Over the past decade most governments in the Western World have largely increased their spending on social security and pensions. Even though the respective budgets already consume a large part of total government funds people continue to demand more and better public health, disability, unemployment, and pension benefits. If they think that they can maintain and even increase the current benefit level they are wrong.
According to a report by the U.S. Social Security Board of Trustees Medicare will likely be insolvent by 2026 and Social Security will not have enough money to pay for promised benefits by 2035. The American Legislative Exchange Council (ALEC) calculates that unfunded public pension liabilities have reached almost USD 6 trillion or USD 18,000 for each resident of the United States. This is because actual investment returns over the last decade have fallen 1% short of the projected annual investment return of 7-8% which has been the basis for benefit pledges. Therefore, it is no wonder that pension plans are severely underfunded. And it could get even worse. To compensate for lower returns fund managers have started to invest larger portions of their funds in riskier assets. Once the prices of these assets collapse the funding shortage will get even worse. Already today pensions funds in Kentucky, Illinois and New Jersey are close to running out of money. Expect that list to get much longer in the future.
The situation in Europe does not look much better. For example, the German welfare system, which is a pay-as-you-go system, already consumes a large part of the federal budget despite a booming economy and a low level of unemployment. Once a crisis strikes premiums will have to rise steeply or the government will have to put in additional money. The situation will be aggravated by the fact that the German workforce is shrinking. Low skilled immigrants from Africa and the Middle East will hardly fill this gap but rather worsen the situation as they expect full benefits without ever having paid into the system. Disputes about the allocation of scarce resources between the growing group of retirees, jobless and immigrants on one hand, and the declining work population on the other hand will inevitably accelerate.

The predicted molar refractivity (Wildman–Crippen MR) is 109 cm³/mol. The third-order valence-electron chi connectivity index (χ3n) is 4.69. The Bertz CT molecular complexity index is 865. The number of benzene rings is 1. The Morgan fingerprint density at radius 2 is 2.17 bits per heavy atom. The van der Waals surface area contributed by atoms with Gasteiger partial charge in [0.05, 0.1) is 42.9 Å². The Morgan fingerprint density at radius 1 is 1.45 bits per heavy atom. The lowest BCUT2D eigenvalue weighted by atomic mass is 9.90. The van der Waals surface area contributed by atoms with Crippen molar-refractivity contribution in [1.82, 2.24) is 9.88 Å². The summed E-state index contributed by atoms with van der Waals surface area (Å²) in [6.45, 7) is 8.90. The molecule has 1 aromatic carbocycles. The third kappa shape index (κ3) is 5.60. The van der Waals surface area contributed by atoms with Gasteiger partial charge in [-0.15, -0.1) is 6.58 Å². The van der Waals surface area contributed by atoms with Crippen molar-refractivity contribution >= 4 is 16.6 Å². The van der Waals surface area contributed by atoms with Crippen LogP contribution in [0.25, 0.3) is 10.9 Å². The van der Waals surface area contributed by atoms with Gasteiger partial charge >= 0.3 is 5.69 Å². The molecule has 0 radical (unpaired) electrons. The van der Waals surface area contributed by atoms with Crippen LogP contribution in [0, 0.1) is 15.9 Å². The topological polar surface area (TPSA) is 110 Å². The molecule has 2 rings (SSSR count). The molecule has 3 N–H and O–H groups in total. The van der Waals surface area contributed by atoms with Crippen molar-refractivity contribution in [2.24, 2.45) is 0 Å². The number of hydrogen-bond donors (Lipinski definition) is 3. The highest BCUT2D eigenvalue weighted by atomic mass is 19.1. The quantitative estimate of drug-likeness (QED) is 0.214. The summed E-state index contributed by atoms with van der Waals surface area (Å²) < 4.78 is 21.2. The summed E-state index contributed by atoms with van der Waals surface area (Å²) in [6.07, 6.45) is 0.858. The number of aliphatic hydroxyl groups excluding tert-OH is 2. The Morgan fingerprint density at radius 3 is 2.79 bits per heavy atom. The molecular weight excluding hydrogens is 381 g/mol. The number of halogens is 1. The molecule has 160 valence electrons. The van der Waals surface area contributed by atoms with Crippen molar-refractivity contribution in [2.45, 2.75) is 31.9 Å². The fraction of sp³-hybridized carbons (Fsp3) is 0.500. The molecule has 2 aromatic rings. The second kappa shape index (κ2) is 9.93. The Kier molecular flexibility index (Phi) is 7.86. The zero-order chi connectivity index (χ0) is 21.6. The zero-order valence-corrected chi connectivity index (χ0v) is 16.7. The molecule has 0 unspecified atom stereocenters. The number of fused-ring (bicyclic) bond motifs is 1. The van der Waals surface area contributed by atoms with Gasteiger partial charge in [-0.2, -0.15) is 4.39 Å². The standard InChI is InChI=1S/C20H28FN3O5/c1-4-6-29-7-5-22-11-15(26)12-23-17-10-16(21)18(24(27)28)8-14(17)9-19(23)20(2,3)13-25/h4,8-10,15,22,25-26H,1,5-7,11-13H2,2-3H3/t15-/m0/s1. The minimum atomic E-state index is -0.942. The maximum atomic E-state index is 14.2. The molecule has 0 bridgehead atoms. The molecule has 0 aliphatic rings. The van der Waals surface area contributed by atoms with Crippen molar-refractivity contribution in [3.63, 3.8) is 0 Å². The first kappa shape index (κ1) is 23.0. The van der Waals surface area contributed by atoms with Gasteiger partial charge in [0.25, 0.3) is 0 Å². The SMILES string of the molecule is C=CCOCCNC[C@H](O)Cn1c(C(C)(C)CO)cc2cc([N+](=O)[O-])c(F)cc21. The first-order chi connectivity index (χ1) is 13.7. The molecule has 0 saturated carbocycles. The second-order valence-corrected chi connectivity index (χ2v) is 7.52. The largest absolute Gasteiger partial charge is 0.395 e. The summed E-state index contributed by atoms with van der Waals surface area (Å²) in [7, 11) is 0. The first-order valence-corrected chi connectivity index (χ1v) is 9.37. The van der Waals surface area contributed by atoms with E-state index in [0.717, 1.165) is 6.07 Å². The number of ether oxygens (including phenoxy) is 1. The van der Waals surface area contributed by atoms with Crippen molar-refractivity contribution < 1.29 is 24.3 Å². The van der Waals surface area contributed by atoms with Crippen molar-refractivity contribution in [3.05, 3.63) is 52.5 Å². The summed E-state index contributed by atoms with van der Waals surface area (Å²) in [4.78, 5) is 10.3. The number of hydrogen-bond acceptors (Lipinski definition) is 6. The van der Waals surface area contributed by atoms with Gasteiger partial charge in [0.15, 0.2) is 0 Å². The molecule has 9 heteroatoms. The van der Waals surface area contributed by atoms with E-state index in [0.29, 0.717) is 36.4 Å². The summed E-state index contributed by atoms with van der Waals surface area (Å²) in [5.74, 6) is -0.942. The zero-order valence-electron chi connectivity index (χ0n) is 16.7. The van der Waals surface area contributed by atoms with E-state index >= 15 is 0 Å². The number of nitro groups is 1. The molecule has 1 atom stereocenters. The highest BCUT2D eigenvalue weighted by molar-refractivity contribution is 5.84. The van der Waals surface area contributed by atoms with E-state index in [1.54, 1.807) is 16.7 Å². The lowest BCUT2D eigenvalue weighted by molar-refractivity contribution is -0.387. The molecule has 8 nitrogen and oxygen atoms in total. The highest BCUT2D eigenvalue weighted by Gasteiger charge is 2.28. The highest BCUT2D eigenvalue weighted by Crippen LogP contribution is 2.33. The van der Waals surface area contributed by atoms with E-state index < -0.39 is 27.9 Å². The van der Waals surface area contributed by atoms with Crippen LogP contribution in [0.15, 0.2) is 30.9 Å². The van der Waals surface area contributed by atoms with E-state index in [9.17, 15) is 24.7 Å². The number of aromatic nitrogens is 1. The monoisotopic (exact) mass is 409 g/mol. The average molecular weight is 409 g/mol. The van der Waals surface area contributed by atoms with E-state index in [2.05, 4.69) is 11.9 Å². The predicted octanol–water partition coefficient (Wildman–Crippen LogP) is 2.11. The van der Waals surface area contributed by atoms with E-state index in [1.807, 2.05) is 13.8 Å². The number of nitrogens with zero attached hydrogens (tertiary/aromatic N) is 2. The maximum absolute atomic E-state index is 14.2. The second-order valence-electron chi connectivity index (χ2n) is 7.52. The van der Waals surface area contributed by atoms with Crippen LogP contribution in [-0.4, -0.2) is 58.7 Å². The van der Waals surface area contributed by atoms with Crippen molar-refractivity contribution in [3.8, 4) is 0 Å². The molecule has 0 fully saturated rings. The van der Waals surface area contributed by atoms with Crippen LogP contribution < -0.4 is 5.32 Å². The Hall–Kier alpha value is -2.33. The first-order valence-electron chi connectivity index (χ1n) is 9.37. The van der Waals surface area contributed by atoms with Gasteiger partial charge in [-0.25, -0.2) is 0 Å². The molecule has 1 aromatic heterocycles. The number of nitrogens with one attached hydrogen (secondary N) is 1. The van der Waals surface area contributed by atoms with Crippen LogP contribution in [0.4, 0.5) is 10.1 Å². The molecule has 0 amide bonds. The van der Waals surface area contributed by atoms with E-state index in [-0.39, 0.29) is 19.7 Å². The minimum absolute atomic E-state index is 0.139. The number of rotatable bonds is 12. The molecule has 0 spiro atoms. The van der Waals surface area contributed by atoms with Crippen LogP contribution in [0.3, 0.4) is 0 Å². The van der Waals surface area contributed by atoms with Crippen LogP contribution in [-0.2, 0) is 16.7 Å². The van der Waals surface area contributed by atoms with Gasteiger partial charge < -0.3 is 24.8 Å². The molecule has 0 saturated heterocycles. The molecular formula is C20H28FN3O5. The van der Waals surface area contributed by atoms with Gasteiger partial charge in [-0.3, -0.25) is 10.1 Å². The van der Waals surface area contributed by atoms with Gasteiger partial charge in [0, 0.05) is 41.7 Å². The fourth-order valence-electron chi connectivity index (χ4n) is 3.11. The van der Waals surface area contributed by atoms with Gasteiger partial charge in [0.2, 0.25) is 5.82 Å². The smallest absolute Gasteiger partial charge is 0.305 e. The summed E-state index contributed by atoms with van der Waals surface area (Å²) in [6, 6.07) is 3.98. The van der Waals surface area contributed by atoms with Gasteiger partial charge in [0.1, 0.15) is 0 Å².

Other countries in Europe, Canada, Australia and New Zealand have social security and pension systems that differ widely though most of them are ailing. A thorough analysis of each of them goes well beyond the scope of this article. So do your own analysis for the country you live or plan to retire. Only emerging economies are a bright spot. A global crisis will hardly affect their level of social security and pensions payments …… because they hardly have sufficient systems in place.
The only good thing about the social welfare system is that it will not go bankrupt. Instead it will be bailed out by the government and eventually cut benefits in order to survive. This will especially hid pensioners. Those who think that the negative impact of the public pension breakdown will be mitigated by their corporate pension need to think again.
A 2018 study by Cheiron found that 121 multiemployer pension plans in the U.S. covering 1.3 million workers are underfunded by USD 49 billion and could become insolvent within 20 years. Pension plans by the big U.S. corporations are equally underfunded by billions of dollars. For instance, General Electric (GE) has just decided to freeze pension benefits for 20,000 employees. The situation in Europe is not much better. A recent analysis by the Flossbach-von-Storch-Institut in Germany found that there is a pension gap of EUR 146 billion just for the Top 30 corporations in the DAX. If you hope to enjoy a carefree retirement thanks to your public and corporate pension you are suffering from delusion. Expect to be forced to sell some or all of your assets and/or continue working until your death.
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